Dealer Insights - July/August 2013 - The Ins And Outs Of Earnouts

They can seal the deal, but be sure to think it through

It’s one of your worst nightmares: After years of hard work, you’re ready to sell the dealership and enjoy your golden years. Your business has been on the market for months, and you finally find a potential buyer. But when it comes to the selling price, you’re miles apart — what you think the dealership is worth vs. what the buyer is willing to spend is at odds, and there’s no solution in sight.

Don’t lose hope yet. Consider adding an earnout provision to the purchase agreement. One of these can help seal the deal in stalled sales negotiations and get you on your way to your life’s next chapter.


An earnout provision is contractual language that commits the buyer to make additional payments to the seller if the business achieves agreed-upon financial targets after the sale. Sometimes earnouts are called “payouts” or “contingent payments.”

Earnout arrangements can be the answer when the seller and the buyer disagree on the purchase price, and the seller believes, simply stated, that the business will do well. An earnout also can be useful when the buyer can’t come up with the full purchase price, and the deal will collapse without seller participation.

In an earnout agreement, the seller typically accepts at closing a payment lower than the asking price and maintains an interest in the business. As mentioned, if the agreed-upon financial targets are met during a specified period, the seller will receive additional remuneration. Some earnout provisions give the seller the right to claim company assets if the buyer fails to meet the payment schedule.

Say that the owner of an auto dealership is firm with a $2.5 million asking price for his business based on projected earnings. But the buyer is only able to pay or finance $2 million. The two parties could agree on an earnout provision whereby the seller will be paid $1.75 million at closing and receive payments totaling $250,000 over the next three years. These payments would hinge on the dealership achieving, for instance, $20 million in gross annual sales for each of those years.


A crucial part of an earnout provision is developing the financial targets or milestones. As noted, these will entitle the seller to be paid the balance of the purchase price. Set targets carefully, making sure that your dealership’s new owner will likely achieve them.

The targets might involve gross sales, as in the example above, or some other metric, such as the number of new and used retail units sold or gross profit percentages by department. A different metric: A buyer might agree to pay the seller, for instance, 20% of annual earnings that exceed the previous year’s earnings by a certain amount. A CPA can help develop or assess ideal targets in an earnout arrangement.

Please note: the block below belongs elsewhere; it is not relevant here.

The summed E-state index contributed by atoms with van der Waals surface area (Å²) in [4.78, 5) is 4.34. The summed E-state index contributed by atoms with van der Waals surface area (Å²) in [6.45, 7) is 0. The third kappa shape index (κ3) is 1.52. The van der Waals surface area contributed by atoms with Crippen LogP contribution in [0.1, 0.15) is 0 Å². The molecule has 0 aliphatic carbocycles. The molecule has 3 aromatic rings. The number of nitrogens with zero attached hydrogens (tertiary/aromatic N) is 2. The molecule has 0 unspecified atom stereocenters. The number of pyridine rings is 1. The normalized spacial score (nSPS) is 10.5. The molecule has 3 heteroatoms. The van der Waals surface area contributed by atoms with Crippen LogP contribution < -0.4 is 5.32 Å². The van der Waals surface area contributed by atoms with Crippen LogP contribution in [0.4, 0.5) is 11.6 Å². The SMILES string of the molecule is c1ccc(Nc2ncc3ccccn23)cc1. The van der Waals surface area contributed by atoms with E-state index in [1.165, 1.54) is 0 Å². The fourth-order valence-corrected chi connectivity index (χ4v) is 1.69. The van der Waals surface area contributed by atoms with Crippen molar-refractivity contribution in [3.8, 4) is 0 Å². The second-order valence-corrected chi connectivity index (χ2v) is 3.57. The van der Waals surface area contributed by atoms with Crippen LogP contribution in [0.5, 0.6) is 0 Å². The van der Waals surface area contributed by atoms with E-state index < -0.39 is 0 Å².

During the life of the agreement, various factors might affect the buyer’s ability to meet financial targets. For example, the length of time in which postclosing payments will be made can be a risk factor. (See the sidebar “How long is long enough?”)

Other examples of risk: The new owner might decide to relocate the dealership or take on the costs of an expensive renovation project. If the buyer decides to write off a portion of the move or the renovation project’s expenses, the resulting change could lower earnings, causing the seller to lose out on one or more earnout payments.

To guard against this scenario, both parties need to identify any contingencies — the “what ifs” — that could affect the buyer’s ability to meet the financial targets. Moreover, they must build in some protection measures so that the seller is adequately paid.  Such measures include:

  • Restrictions on owner salary and compensation,
  • Dividend distributions,
  • Ceilings on the amount of capital expenditures allowed per year, or
  • Restrictions on rent increases.

As you can see, a keen understanding of every risk facing the dealership is essential to crafting the right targets and identifying the contingencies to attach to each.


An earnout provision can eliminate uncertainty for buyers and provide sellers with additional postclosing payments they might not otherwise receive. But, whether you are the seller or the buyer in such an arrangement, tread carefully. Make sure that the details of the agreement reflect what you’re willing to accept.

Sidebar: How Long Is Long Enough?

Three years is generally the longest term covered by an earnout provision. A longer period can subject the seller to greater risk, because it increases the possibility of adverse business events — for example, a new competitor, a consumer credit crunch or a major economic downturn — that are beyond the seller’s control.

If a longer period is sought, the seller could consider financing in the form of preferred stock in the dealership or a loan. Both of these alternatives give the seller recourse in case the business is mismanaged and the buyer can’t meet his or her financial obligations.

Dealer Insights - July/August 2013 Issue 

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